By DAILY MAIL REPORTER
PUBLISHED: 09:32 EST, 6 January 2013 | UPDATED: 10:28 EST, 6 January 2013
University of Texas women’s track coach Bev Kearney resigned Saturday after a lesbian relationship with an athlete in her program in 2002.
Kearney, who won six national championships since 1993, was placed on paid leave in November as university officials investigated unspecified issues within the program but news of her romantic relationship with a student only came out publicly now.
‘I didn’t commit a crime, but I displayed poor judgment,’ she said in an interview with The Statesman.
In the wrong: Bev Kearney, the 55-year-old track coach who has been inducted into U.S. Track and Field and Cross Country Coaches Association Hall of Fame, said she knew what she did was wrong but it wasn’t a crime
Kearney said she didn’t know why the relationship resurfaced a decade after it ended, but the school was officially notified in October.
‘You destroy yourself. You start questioning how could you make such a judgment,’ Kearney said.
‘How could you make such an error after all the years? You can get consumed (by it) … I didn’t commit a crime, but I displayed poor judgment.’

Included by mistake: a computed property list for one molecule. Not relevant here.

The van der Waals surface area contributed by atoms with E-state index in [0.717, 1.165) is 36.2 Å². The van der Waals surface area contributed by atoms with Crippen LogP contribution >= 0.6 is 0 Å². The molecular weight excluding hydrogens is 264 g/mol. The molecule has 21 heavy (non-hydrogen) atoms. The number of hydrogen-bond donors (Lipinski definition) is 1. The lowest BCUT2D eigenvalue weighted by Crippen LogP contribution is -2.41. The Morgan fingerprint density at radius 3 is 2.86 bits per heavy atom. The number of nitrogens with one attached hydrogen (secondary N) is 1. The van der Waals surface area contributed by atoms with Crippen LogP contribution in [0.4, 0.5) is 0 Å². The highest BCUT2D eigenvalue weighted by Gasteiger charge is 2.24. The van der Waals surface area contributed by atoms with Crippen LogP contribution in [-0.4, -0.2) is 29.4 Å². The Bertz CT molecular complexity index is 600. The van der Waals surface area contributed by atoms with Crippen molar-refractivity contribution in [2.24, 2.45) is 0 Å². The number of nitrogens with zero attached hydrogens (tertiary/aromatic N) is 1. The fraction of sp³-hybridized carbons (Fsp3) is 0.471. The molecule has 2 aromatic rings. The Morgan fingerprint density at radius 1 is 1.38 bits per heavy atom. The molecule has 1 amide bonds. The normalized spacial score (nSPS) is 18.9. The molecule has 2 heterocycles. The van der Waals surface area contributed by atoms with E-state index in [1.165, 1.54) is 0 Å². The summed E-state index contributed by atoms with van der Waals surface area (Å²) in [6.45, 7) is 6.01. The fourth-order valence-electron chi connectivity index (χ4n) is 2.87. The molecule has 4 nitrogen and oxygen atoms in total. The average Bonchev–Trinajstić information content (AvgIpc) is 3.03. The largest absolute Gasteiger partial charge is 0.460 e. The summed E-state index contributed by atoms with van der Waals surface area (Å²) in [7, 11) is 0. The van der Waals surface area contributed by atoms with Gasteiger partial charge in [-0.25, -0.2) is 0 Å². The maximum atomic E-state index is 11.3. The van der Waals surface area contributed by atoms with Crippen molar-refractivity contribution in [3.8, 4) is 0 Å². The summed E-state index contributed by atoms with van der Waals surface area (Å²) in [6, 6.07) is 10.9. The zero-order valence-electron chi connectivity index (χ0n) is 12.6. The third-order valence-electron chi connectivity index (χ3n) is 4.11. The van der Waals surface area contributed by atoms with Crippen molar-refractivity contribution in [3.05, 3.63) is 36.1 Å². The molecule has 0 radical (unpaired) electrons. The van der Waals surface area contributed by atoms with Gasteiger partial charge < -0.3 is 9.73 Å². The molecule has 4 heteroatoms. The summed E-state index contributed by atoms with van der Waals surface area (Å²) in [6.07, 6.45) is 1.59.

Neither Kearney nor the university identified the former Texas athlete.
Kearney told the newspaper it was a ‘consensual intimate relationship’ that began in July 2002 and ended later that year.
Patti Ohlendorf, University of Texas vice president for legal affairs, said school officials don’t believe Kearney had any similar relationships with other student athletes.
Ms Ohlendorf told the 55-year-old coach that the school ‘cannot condone such an intimate relationship, including one that is consensual, between a head coach and a student athlete.
‘We told coach Kearney such a relationship is unprofessional and crosses the line of trust placed in the head coach for all aspects of the athletic program and the best interests of the student athletes on the team.
‘Coach Kearney is a good person and has been very important to the university. However, she made this terrible mistake and used unacceptably poor judgment in having this relationship.’
Kearney’s lawyer has gone on the defensive, saying that they are making an example of the high-profile coach.
‘It’s a shame that this remarkably talented female African-American coach, who has devoted her life to helping others, is being bullied and scapegoated by the University of Texas,’ her lawyer Derek Howard said to the school’s newspaper, The Daily Texan.
‘We believe that Ms. Kearney has been subjected to a double standard and has received far harsher punishment than that being given to her male counter-parts who have engaged in similar conduct.’
Kearney was inducted into the U.S. Track and Field and Cross Country Coaches Association Hall of Fame in 2007 and is also a member of the International Women’s Sports Hall of Fame.